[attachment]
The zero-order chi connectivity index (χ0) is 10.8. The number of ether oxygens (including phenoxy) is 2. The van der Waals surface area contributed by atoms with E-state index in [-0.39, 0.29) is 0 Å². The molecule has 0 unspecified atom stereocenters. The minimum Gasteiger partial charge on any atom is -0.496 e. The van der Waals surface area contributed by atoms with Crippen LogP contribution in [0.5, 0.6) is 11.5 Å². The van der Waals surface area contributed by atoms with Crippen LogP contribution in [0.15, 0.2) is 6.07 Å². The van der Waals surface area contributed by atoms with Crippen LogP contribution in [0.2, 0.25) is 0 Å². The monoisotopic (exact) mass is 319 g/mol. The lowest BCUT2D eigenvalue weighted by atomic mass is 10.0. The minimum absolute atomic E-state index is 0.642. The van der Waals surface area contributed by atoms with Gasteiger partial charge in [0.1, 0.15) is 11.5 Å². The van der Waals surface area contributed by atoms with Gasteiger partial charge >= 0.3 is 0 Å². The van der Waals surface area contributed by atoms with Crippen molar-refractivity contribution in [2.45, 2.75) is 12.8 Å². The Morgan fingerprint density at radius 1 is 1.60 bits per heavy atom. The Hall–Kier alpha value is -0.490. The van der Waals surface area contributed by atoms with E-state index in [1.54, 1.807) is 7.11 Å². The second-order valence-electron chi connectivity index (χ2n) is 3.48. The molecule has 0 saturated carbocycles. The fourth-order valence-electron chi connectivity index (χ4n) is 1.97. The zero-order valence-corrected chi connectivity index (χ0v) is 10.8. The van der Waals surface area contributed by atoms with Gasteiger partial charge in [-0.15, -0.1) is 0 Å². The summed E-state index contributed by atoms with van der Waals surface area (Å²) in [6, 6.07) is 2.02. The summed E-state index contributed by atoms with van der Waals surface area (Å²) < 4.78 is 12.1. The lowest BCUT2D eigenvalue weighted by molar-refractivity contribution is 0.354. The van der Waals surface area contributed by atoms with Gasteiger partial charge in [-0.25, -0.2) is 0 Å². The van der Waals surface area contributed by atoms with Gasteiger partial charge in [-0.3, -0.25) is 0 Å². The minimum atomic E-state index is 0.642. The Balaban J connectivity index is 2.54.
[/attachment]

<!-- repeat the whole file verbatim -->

The zero-order chi connectivity index (χ0) is 10.8. The number of ether oxygens (including phenoxy) is 2. The van der Waals surface area contributed by atoms with E-state index in [-0.39, 0.29) is 0 Å². The molecule has 0 unspecified atom stereocenters. The minimum Gasteiger partial charge on any atom is -0.496 e. The van der Waals surface area contributed by atoms with Crippen LogP contribution in [0.5, 0.6) is 11.5 Å². The van der Waals surface area contributed by atoms with Crippen LogP contribution in [0.15, 0.2) is 6.07 Å². The van der Waals surface area contributed by atoms with Crippen LogP contribution in [0.2, 0.25) is 0 Å². The monoisotopic (exact) mass is 319 g/mol. The lowest BCUT2D eigenvalue weighted by atomic mass is 10.0. The minimum absolute atomic E-state index is 0.642. The van der Waals surface area contributed by atoms with Gasteiger partial charge in [0.1, 0.15) is 11.5 Å². The van der Waals surface area contributed by atoms with Gasteiger partial charge >= 0.3 is 0 Å². The van der Waals surface area contributed by atoms with Crippen molar-refractivity contribution in [2.45, 2.75) is 12.8 Å². The Morgan fingerprint density at radius 1 is 1.60 bits per heavy atom. The Hall–Kier alpha value is -0.490. The van der Waals surface area contributed by atoms with E-state index in [1.54, 1.807) is 7.11 Å². The second-order valence-electron chi connectivity index (χ2n) is 3.48. The molecule has 0 saturated carbocycles. The fourth-order valence-electron chi connectivity index (χ4n) is 1.97. The zero-order valence-corrected chi connectivity index (χ0v) is 10.8. The van der Waals surface area contributed by atoms with Gasteiger partial charge in [-0.15, -0.1) is 0 Å². The summed E-state index contributed by atoms with van der Waals surface area (Å²) in [6, 6.07) is 2.02. The summed E-state index contributed by atoms with van der Waals surface area (Å²) < 4.78 is 12.1. The lowest BCUT2D eigenvalue weighted by molar-refractivity contribution is 0.354. The van der Waals surface area contributed by atoms with Gasteiger partial charge in [-0.25, -0.2) is 0 Å². The van der Waals surface area contributed by atoms with Gasteiger partial charge in [-0.3, -0.25) is 0 Å². The minimum atomic E-state index is 0.642. The Balaban J connectivity index is 2.54.